Paul Gambaccini turned up on the Today programme the other morning.
He’d be invited on because, obviously, a matter of supreme import required the sort of lucid, capricious commentary only his particular lexicon of musicology could supply: namely, the UK’s dismal performance in the Eurovision Song Contest.
Gambo didn’t disappoint, rolling out much learned discombobulation about the quality of previous Eurovision “rekkerds”, how the UK is still being punished for invading Iraq, and how Scooch nonetheless had “the last laugh” by “making it into the top ten of the latest network chart listings” – what, in everyone else’s language, is called the Top 40.
It was a pithy reminder both of the man’s legendary verbosity and the logic-defying staying power exhibited by his slot on Radio 2.
America’s Greatest Hits, squatting at Saturday teatimes for fuck knows how long, is the most bizarre programme on national radio. Ancient crackly rekkerds from the back of beyond nestle alongside obscure R’n’B “cuts” which are “racing up the Billboard charts and taking the AM stations by storm”. Gambo’s voice has never aged; it’s always had that fey, whiskery, raconteurish quality that’s just as endearing as it is enervating.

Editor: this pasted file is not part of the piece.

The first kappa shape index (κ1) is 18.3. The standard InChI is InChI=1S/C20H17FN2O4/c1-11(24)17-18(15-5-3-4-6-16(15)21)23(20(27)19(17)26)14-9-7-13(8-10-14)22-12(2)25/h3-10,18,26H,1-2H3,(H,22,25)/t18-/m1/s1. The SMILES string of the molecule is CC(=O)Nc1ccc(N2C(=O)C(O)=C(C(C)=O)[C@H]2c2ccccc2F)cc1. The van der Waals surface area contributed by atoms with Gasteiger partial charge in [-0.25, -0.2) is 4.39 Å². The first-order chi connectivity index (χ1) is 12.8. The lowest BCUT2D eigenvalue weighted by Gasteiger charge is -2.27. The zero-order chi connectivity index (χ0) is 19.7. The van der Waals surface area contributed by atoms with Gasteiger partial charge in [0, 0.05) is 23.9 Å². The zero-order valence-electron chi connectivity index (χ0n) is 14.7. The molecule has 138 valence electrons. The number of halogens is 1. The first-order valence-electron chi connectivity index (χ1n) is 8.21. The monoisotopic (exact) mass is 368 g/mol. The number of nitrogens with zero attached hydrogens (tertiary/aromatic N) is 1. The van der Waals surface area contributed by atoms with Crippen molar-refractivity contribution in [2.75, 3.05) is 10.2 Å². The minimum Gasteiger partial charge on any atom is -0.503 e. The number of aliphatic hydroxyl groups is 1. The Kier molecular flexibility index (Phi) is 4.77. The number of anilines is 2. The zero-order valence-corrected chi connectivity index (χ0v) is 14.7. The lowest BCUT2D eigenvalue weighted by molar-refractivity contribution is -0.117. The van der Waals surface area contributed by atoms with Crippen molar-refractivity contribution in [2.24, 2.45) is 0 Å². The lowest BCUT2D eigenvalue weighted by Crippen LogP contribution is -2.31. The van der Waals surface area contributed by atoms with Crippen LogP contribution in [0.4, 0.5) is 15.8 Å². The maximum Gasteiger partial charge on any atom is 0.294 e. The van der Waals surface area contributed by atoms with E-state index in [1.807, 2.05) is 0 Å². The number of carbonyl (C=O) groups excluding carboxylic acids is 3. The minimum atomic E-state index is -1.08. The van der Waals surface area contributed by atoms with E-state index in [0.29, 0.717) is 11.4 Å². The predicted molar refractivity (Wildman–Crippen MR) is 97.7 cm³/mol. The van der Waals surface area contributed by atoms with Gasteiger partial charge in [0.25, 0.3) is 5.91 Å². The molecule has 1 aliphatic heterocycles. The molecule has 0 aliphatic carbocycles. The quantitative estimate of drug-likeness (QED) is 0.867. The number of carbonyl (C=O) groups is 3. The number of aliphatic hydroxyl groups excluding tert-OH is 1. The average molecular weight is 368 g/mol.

Then there’s all that information. “This, a song first written precisely 32 years ago, and subsequently recorded by no fewer than six artistes, now receives an incredible seventh outing…” “After 13 weeks outside the Billboard top ten, it’s a number two placing for a woman who began singing at the age of six in her local methodist gospel choir…” And inevitably: “Soon to be making waves on both sides of the Atlantic, he’s someone who has the honour of being up for a rekkerd 12 Grammy nominations, and who now invites you to [insert corny song title here].”
Naturally, if he tried to change any of this schtick, it’d be a crime. And if he got axed, it’d be the sort of thing you’d complain to the BBC about even though you’d only ever listened to the show by accident rather than design.
Anyway, it was good fun to hear Gambo out of his usual den and jousting with Edward Stourton and James Naughtie at 7.40am. As it is, he can’t have much else to do with his time during the week. Other than wonder when Simon Bates will finally get round to finalising the line-up for that Madeleine McCann charity record.